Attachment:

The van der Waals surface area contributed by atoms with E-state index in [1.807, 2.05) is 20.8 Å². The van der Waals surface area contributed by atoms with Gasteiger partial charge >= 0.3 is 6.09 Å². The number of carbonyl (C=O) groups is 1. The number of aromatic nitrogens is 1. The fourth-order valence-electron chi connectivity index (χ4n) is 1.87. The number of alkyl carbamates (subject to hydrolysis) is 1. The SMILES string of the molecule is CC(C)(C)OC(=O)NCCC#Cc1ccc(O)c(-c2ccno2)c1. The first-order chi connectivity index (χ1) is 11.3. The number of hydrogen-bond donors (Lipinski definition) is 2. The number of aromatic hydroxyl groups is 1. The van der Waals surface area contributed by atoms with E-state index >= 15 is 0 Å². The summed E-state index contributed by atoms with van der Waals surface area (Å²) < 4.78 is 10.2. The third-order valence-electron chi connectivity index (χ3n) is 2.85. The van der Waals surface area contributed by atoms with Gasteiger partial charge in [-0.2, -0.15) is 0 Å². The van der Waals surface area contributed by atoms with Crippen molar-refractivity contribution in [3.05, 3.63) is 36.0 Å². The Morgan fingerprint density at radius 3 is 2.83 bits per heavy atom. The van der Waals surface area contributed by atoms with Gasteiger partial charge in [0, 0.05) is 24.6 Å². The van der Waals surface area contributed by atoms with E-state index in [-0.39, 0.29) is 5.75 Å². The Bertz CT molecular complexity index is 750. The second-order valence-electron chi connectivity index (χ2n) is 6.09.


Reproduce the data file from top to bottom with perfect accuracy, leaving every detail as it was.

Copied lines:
The van der Waals surface area contributed by atoms with E-state index in [1.807, 2.05) is 20.8 Å². The van der Waals surface area contributed by atoms with Gasteiger partial charge >= 0.3 is 6.09 Å². The number of carbonyl (C=O) groups is 1. The number of aromatic nitrogens is 1. The fourth-order valence-electron chi connectivity index (χ4n) is 1.87. The number of alkyl carbamates (subject to hydrolysis) is 1. The SMILES string of the molecule is CC(C)(C)OC(=O)NCCC#Cc1ccc(O)c(-c2ccno2)c1. The first-order chi connectivity index (χ1) is 11.3. The number of hydrogen-bond donors (Lipinski definition) is 2. The number of aromatic hydroxyl groups is 1. The van der Waals surface area contributed by atoms with E-state index >= 15 is 0 Å². The summed E-state index contributed by atoms with van der Waals surface area (Å²) < 4.78 is 10.2. The third-order valence-electron chi connectivity index (χ3n) is 2.85. The van der Waals surface area contributed by atoms with Gasteiger partial charge in [-0.2, -0.15) is 0 Å². The van der Waals surface area contributed by atoms with Crippen molar-refractivity contribution in [3.05, 3.63) is 36.0 Å². The Morgan fingerprint density at radius 3 is 2.83 bits per heavy atom. The van der Waals surface area contributed by atoms with Gasteiger partial charge in [0, 0.05) is 24.6 Å². The van der Waals surface area contributed by atoms with E-state index in [-0.39, 0.29) is 5.75 Å². The Bertz CT molecular complexity index is 750. The second-order valence-electron chi connectivity index (χ2n) is 6.09.